:ht=ethernet:\
              :ha=[mac address]:\
              :ip=[ip address]:\
              :bf=[boot filename]:\
              :sm=255.255.255.0:\
              :to=7200:
    
    You have to fill in the [hostname], [mac address], [ip address] and [root path] fields with the appropriate information, where:

    • [hostname] is the name of the PA-RISC system.

    • [mac address] is the NOT-delimited ethernet address of the PA-RISC system, which can be obtained by typing lanaddress at the 'BOOT_ADMIN>' prompt (see Section 3.1.2.3).

    • [ip address] is the IP address you wish to assign to the PA-RISC system.

    • [boot filename] is the name of the bootable kernel image you want to boot your system with.

    • [root path] is the path to the NFS root filesystem exported by the server.

    You'll end up with something like this:

    
vodka:hd=/tftpboot:\
         :rp=/usr/src/parisc/:\
         :ht=ethernet:\
         :ha=080069088717:\
         :ip=140.244.9.208:\
         :bf=lifimage:\
         :sm=255.255.255.0:\
         :to=7200:
    

5.3.6. Booting your PA/Linux system from network with serial console

To conclude with the developers' way to boot the kernel, this section will tell you how to actually boot your system from a network server. But it tends to be less and less used. Most users will prefer to stick to Section 5.2.

Here we are. These are just some tips to get the boot for those who tried the network way. We assume that you've done everything outlined above, your development PC is hooked up to your PA-RISC machine via a serial line, you've got a bootable PA/Linux kernel lifimage on your boot server, and you're willing to give it a try. If everything is ready, as well as you, the following procedure will introduce you to the joy of network booting your PA box into Linux.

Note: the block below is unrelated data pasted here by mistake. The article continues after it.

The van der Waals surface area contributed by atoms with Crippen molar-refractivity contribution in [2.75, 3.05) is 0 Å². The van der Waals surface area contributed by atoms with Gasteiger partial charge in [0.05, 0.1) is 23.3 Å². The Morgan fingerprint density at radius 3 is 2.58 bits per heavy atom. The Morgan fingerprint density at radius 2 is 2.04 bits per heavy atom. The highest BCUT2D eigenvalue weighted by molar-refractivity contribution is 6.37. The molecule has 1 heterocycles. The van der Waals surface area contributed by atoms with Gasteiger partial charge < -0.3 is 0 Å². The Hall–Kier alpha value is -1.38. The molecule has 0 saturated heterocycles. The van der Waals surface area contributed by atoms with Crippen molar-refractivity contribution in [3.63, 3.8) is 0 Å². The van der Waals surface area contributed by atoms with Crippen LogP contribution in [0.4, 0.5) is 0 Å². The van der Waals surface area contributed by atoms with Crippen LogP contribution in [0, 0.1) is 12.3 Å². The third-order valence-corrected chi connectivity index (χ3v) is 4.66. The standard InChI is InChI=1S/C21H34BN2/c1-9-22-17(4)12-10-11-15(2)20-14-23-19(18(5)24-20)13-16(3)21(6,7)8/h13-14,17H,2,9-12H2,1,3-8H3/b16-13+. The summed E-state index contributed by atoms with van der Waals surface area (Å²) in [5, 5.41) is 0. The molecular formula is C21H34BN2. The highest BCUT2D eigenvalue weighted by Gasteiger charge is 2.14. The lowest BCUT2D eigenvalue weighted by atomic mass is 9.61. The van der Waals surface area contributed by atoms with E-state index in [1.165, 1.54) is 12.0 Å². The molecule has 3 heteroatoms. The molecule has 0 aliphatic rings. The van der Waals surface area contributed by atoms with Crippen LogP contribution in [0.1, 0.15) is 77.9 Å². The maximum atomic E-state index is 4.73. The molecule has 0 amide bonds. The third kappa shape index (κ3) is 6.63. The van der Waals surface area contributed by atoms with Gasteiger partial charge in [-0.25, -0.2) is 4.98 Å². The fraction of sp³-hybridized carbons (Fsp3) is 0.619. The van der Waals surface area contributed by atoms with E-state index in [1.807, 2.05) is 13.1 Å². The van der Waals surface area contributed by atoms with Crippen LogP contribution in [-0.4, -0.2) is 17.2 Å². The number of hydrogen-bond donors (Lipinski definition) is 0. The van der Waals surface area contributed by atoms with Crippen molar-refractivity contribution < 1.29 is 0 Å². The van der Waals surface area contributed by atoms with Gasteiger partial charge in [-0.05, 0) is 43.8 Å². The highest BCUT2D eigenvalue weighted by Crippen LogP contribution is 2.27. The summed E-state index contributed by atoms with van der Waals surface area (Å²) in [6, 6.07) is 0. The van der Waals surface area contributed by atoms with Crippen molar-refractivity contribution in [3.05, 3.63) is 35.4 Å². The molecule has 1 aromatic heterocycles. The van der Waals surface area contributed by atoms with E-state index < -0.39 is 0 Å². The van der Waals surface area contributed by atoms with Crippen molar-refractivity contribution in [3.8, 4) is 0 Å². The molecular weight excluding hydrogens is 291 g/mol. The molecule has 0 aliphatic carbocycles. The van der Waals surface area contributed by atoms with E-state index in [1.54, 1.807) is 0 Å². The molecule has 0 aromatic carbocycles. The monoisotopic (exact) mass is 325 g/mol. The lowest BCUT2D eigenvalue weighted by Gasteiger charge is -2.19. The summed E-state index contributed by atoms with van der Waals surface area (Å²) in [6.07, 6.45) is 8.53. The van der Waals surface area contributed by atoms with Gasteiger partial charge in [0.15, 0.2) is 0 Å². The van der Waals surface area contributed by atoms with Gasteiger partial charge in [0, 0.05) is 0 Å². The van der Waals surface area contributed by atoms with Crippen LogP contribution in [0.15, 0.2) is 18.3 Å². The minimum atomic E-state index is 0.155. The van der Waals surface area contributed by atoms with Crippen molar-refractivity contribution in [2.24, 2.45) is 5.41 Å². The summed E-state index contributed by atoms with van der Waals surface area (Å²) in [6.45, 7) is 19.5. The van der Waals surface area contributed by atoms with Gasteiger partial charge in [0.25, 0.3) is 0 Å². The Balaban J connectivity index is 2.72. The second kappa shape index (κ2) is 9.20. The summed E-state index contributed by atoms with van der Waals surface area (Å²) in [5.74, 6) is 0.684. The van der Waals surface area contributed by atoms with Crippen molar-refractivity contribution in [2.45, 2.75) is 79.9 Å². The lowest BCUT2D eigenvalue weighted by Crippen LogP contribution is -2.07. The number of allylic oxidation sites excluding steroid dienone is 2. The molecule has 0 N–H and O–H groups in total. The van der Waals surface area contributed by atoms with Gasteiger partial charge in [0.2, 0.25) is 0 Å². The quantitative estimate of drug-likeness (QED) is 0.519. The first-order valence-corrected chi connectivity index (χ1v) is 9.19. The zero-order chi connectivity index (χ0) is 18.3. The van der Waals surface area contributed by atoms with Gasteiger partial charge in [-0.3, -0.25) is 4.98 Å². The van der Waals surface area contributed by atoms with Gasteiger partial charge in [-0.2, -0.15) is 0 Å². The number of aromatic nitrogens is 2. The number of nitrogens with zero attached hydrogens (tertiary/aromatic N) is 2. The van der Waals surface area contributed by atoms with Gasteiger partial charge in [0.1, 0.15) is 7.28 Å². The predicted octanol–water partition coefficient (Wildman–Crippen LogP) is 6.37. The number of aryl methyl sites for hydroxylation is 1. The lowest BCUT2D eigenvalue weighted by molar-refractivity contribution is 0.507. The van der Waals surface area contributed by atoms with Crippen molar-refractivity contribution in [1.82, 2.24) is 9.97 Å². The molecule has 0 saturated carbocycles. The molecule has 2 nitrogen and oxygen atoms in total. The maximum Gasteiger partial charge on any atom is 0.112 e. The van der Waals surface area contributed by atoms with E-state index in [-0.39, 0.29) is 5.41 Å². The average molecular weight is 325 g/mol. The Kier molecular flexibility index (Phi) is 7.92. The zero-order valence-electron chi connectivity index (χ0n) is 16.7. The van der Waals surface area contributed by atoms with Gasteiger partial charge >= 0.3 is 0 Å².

1. Make sure your development box is properly connected to your PA-RISC machine with a serial cable. Sounds obvious, but check anyway.

  2. Start minicom on your development box.

  3. Fire up your PA-RISC system.

  4. Watch your minicom console. When the following message appears during the PA-RISC machine's boot process, press and hold the Esc key:
     
    Searching for Potential Boot Devices.                                      
    To terminate search, press and hold the ESCAPE key.           
    

  5. If needed, select 'a) Enter Boot Administration mode' from the menu. This brings up the 'BOOT_ADMIN>' prompt.

  6. Type the following at the prompt: boot lan.

  7. Watch your PA-RISC system magically becoming a PA/Linux system. Ta dah!

Note

Of course your are supposed to run only one boot server at a time on your network, in order to avoid conflicts...